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ELIZA – A Pioneering Natural Language Processing Program

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Have you ever heard of ELIZA? If you haven’t, you’re in for a treat! ELIZA is a classic computer program designed to simulate human-like conversation, and it’s a fascinating piece of technology that showcases the beginnings of Natural Language Processing (NLP). In this article, we’ll explore ELIZA in detail, complete with code samples and illustrations to help you understand how it works.

Joseph Weizenbaum created ELIZA at MIT in the 1960s when computer science was in its infancy. The idea of a computer program that could engage in human-like conversation was groundbreaking and set the stage for the development of NLP.

So, how does ELIZA work? ELIZA uses a simple yet effective technique called pattern matching and substitution. The program uses a set of psychobabble patterns and corresponding responses stored in an external file to generate its responses. ELIZA also includes a collection of reflections stored in another file, which allows it to reflect words from the user’s input. Let’s take a closer look at each of these components.

First, let’s examine the psychobabble patterns. These patterns were inspired by the techniques used in client-centered therapy, which involves reflecting on the client’s words and feelings to help them gain insight into their thoughts and emotions. ELIZA’s psychobabble patterns use regular expressions to match the user’s input and generate a response based on the pattern that best matches the input.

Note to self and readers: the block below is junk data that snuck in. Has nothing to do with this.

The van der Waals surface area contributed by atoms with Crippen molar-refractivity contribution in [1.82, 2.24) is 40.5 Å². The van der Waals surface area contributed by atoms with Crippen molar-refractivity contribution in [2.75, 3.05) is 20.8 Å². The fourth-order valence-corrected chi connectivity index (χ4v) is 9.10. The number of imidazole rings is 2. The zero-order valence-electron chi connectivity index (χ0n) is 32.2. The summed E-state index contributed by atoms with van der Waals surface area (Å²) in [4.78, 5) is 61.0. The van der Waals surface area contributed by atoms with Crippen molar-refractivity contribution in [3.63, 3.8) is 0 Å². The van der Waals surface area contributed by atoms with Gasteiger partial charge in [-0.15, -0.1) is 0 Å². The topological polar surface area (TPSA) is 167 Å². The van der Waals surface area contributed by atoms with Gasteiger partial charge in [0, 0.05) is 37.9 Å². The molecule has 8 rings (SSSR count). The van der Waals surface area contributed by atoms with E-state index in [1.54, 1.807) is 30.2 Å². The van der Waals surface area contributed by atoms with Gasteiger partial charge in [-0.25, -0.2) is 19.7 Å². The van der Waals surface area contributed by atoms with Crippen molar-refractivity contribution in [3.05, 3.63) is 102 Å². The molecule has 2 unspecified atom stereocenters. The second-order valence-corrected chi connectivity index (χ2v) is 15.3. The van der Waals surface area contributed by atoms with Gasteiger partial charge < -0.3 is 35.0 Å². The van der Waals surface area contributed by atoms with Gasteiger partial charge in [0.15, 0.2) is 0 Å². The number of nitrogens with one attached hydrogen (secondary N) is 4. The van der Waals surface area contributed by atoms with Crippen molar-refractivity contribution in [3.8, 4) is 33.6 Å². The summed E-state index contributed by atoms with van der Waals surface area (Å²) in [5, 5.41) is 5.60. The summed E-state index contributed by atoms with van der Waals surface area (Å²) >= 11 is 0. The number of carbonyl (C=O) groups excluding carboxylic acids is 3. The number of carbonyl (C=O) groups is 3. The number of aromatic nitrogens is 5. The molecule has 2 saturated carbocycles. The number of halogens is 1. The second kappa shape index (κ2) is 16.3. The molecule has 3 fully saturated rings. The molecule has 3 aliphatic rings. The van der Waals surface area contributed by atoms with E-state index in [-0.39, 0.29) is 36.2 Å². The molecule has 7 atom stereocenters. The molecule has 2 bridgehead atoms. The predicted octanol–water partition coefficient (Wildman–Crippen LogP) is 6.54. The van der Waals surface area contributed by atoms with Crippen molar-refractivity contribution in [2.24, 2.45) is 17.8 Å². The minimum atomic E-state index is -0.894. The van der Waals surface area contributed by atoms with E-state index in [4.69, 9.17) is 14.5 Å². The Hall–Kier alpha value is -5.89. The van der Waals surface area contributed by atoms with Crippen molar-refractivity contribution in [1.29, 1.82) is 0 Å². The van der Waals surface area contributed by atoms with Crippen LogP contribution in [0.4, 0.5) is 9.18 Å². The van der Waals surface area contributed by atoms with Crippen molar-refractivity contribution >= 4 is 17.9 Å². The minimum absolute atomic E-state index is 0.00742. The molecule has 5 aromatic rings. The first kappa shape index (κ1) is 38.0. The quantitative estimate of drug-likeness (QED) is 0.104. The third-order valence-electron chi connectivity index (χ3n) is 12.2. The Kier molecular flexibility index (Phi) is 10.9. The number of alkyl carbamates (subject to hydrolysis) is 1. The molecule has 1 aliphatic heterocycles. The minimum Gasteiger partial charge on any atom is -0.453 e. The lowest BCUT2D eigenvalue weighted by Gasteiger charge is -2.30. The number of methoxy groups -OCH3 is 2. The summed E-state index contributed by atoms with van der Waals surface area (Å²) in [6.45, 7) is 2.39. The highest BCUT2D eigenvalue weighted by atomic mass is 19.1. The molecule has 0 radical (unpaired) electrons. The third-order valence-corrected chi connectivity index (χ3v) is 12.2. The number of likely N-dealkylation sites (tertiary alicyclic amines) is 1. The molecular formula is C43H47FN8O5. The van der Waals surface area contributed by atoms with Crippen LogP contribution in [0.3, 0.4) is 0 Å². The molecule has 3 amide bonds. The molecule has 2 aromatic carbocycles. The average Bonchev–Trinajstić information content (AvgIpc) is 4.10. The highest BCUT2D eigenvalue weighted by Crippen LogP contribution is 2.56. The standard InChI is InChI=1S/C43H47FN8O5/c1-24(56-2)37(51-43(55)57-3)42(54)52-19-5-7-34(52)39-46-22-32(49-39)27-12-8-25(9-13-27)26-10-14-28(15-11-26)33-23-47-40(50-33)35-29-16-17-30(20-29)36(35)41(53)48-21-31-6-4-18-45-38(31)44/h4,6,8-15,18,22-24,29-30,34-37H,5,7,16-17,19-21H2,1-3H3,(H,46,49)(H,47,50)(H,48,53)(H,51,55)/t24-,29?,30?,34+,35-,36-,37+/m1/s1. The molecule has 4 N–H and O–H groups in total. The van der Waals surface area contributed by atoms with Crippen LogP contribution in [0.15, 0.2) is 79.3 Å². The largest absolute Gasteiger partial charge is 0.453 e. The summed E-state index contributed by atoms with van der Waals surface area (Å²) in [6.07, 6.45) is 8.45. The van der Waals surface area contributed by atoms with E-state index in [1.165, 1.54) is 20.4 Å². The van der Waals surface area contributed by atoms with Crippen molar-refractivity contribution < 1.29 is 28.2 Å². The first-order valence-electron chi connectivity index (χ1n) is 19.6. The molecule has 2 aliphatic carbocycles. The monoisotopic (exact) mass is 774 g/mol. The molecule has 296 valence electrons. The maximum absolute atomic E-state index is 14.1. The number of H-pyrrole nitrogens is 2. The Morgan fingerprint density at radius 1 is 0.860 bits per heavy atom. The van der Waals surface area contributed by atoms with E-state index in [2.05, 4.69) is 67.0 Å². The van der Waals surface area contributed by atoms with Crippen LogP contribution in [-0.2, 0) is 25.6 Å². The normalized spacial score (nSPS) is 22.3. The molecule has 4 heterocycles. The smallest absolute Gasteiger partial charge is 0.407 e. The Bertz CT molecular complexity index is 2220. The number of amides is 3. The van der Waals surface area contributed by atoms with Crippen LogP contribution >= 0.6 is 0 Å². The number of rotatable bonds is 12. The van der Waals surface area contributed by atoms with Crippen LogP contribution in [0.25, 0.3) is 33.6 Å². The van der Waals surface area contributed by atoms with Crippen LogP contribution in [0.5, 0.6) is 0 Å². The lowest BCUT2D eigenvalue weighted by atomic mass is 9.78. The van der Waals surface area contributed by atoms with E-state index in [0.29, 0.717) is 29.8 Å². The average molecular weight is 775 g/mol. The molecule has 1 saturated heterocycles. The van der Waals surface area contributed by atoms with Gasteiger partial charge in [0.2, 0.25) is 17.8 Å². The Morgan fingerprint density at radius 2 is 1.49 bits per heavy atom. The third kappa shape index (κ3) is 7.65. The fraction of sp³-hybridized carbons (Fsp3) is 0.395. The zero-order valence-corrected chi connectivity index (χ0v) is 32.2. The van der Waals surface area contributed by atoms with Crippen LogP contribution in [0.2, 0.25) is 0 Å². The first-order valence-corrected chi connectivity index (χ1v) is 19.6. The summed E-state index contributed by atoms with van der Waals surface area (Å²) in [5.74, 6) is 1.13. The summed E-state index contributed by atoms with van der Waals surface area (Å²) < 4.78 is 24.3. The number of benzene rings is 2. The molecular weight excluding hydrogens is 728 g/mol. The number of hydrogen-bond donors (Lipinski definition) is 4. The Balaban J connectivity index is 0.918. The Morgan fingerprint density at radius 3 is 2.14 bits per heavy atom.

Here’s an example of the psychobabble.json file that stores ELIZA’s psychobabble patterns:

  [r'I feel (.*)',
   ["Why do you feel {0}?",
    "Do you often feel {0}?",
    "When do you usually feel {0}?",
    "Can you tell me more about why you feel {0}?"]],

  [r'I have (.*)',
   ["Why do you have {0}?",
    "Can you tell me more about having {0}?",
    "Do you enjoy having {0}?",
    "Do you think having {0} is a good thing?"]],

  [r'I (.*) you',
   ["Why do you {0} me?",
    "Do you often {0} people?",
    "Do you {0} anyone else?"]],

  [r'Why (.*)',
   ["Why don't you tell me the reason why {0}?",
    "Can you give me a specific example of why {0}?",
    "What is your opinion on why {0}?"]],

  [r'I want (.*)',
   ["What would it mean to you if you got {0}?",
    "Why do you want {0}?",
    "What would you do if you got {0}?",
    "If you got {0}, then what?"]]